II. Looking Ahead: October Term 2017

Later in the afternoon, the symposium’s fourth panel returned to First Amendment issues when it discussed what the Court’s next term would entail. Moderated again by Shapiro, the discussion featured Christopher Landau, a Co-Founder and Senior Partner at Kirkland & Ellis LLP; Neal Katyal, a Partner at Hogan Lovells and former Acting Solicitor General under President Obama; and Nina Totenberg, Legal Affairs Correspondent for National Public Radio.

Katyal discussed Trump v. International Refugee Assistance Project, an upcoming case challenging President Trump’s “travel ban,” where Katyal is representing the State of Hawaii. (CCP recently filed an amicus brief in the case in support of neither party, arguing that executive actions should not be blocked on the basis of campaign speech.) He went through the timeline of Trump’s public statements as a candidate and – more importantly, in Katyal’s telling, as President – and argued that Congress has not given the president the power to exclude people from the country on the basis of national origin.

Totenberg began by discussing Justice Neil Gorsuch’s first weeks on the Court – specifically his judicial philosophy and the first impressions he gave to his colleagues. She then mused on the upcoming case Masterpiece Cakeshop, Ltd. v. Colorado Civil Rights Commission, in which a baker is asserting that being forced to bake a cake for a same-sex wedding violates his First Amendment rights to free exercise of religion and freedom of expression. Totenberg noted that Justice Kennedy has been an advocate both for the First Amendment and gay rights, predicting that this could be a particularly difficult case for him to decide.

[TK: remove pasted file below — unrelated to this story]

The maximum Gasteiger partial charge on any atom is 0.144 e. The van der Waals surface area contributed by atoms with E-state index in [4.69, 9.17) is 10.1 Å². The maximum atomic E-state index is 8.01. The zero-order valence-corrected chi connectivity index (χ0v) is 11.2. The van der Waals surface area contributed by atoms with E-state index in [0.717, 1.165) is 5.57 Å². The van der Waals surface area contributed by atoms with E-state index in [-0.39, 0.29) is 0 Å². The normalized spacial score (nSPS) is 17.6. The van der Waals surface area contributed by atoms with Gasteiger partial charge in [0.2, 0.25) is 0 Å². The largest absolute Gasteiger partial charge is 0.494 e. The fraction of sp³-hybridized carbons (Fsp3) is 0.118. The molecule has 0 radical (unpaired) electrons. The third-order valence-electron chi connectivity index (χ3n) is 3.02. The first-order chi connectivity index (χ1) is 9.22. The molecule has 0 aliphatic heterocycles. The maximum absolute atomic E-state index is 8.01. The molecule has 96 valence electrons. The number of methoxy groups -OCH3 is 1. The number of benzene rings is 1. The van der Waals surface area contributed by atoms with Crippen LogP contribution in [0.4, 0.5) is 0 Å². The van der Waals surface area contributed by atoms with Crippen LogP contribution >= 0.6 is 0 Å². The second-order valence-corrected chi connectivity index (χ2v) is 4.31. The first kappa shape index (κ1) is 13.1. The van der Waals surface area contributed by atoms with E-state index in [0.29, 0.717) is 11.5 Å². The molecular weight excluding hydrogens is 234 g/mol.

Finally, Ladau discussed Gill v. Whitford, a case that deals with the drawing of legislative maps and generally does not have implications for free speech.

III. The Administrative Threat to Civil Liberties

The symposium ended with a keynote address by Philip Hamburger, the Maurice & Hilda Friedman Professor of Law at Columbia Law School. Hamburger’s address strongly condemned administrative power as the “greatest threat” to civil liberties in the United States.

Pointing to the text of the Constitution, which vests “all” legislative power in Congress, Hamburger called administrative powers “extralegal” and argued that they erode other constitutional principles like due process, trial by jury, judicial independence, and the right to vote. Indeed, he said the right to vote is nothing but a “bait and switch” if the expansion of the franchise coincides with the expansion of arbitrary powers by unaccountable, unelected bureaucrats who make government less representative.

Hamburger’s keynote capped a day of fascinating discussions about the nature of American constitutional law. It was a fitting way to celebrate Constitution Day (or at least the Monday after it), and to reflect on the past and potential future of First Amendment jurisprudence. Although there have been many welcome, liberty-expanding decisions during the Roberts Court so far, there is still more work to be done to protect the freedom of speech, press, assembly, and petition.

The Center for Competitive Politics is now the Institute for Free Speech.